PTSD–An Unspoken Fear for Military Families

4 ways we can help our military heroes get the treatment and help they deserve in dealing with PTSD

Posted in , Jun 9, 2015

Guideposts: How to help military families affected by PTSD

June is national PTSD (post-traumatic stress disorder) awareness month. While we all rejoice that this dreaded disorder is garnering more public attention, its very mention strikes fear in military families.

For every deployment, every challenging assignment, we pray first for our loved one’s safety and then for protection from this illness. At its most severe, PTSD can be personality-changing and life-threatening. In less intense variations, it can cause everything from sleeplessness to flashback nightmares, phobias and fears.

As of 2014, the number of modern veterans diagnosed with this disorder tops 350,000. But this isn’t a recent disease. In World Wars I and II, it was labeled combat fatigue. 

Click here to learn more about Veterans Awareness Month and what you can do to help.

As more and more people understand PTSD, the public shame around the disease is decreasing, however not fast enough; it’s still prevalent among too many members of our military. It’s okay for my buddy to seek help, but not me...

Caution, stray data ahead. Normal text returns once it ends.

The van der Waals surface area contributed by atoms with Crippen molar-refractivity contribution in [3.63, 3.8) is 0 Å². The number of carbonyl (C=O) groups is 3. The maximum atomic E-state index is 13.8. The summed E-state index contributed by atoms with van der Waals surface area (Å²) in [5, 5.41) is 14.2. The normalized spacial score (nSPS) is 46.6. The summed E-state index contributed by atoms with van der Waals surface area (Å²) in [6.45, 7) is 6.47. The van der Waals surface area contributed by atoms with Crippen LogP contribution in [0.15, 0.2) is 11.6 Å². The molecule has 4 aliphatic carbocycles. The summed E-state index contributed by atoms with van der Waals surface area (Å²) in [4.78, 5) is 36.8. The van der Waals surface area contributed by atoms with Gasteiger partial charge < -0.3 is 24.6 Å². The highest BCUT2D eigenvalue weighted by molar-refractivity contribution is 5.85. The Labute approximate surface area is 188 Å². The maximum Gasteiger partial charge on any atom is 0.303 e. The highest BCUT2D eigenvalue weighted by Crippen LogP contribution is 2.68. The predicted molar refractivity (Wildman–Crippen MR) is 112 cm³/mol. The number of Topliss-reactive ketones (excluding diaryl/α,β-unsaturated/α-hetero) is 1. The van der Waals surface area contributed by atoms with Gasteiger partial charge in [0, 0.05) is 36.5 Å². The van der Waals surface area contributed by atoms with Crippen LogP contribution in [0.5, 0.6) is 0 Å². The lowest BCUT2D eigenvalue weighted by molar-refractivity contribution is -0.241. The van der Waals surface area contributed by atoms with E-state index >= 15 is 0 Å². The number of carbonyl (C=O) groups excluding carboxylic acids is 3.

So what can we do to help make sure our heroes get the treatment they need?

1)  Know what PTSD really is.
Post-traumatic stress disorder can occur when someone has been through a traumatic event. While most affected people may initially have some symptoms, whether or not someone develops full-blown PTSD depends on many different factors:

  • The intensity of the trauma and/or how long it lasted
  • How close the person was to the trauma
  • Whether the person felt a loss of control
  • How much help a person got after the initial event

2)  Know the symptoms.
Here are some of the most common symptoms, although this isn’t an exhaustive list:

  • Flashbacks or reliving the experience
  • Negative changes in beliefs and/or feelings
  • Avoidance of similar situations
  • Hyperarousal, or a feeling of hyperawareness

3)  Know the associated issues.
Frequently, vets can have other issues directly related to PTSD:

  • Depression or anxiety
  • Employment issues
  • Marital or relational issues
  • Physical symptoms, such as chronic pain
  • Addictive behavior, including alcohol and drugs

4)  Know the many ways to get help.
There are a myriad of treatment plans and actions, and most show a good degree of success. The key to wellness is finding a treatment plan that the person who is suffering will stick with. The place to start is the local Veteran’s Hospital. You can also visit the website for the National Center for PTSD.

In addition, there are many local organizations that offer support and are run by veterans who know the struggles personally.

For a vet in a crisis situation, these are the options you need to consider:

  • Call 911
  • Visit the emergency room
  • Contact the Veterans Crisis Line: 1-800-273-8255 and press 1 or text 838255.

Together we can show those suffering in silence that there is hope. I’d love to hear your stories of PTSD.

Help our veterans! Click here to learn how you can give our heroes hope and inspiration all year long.

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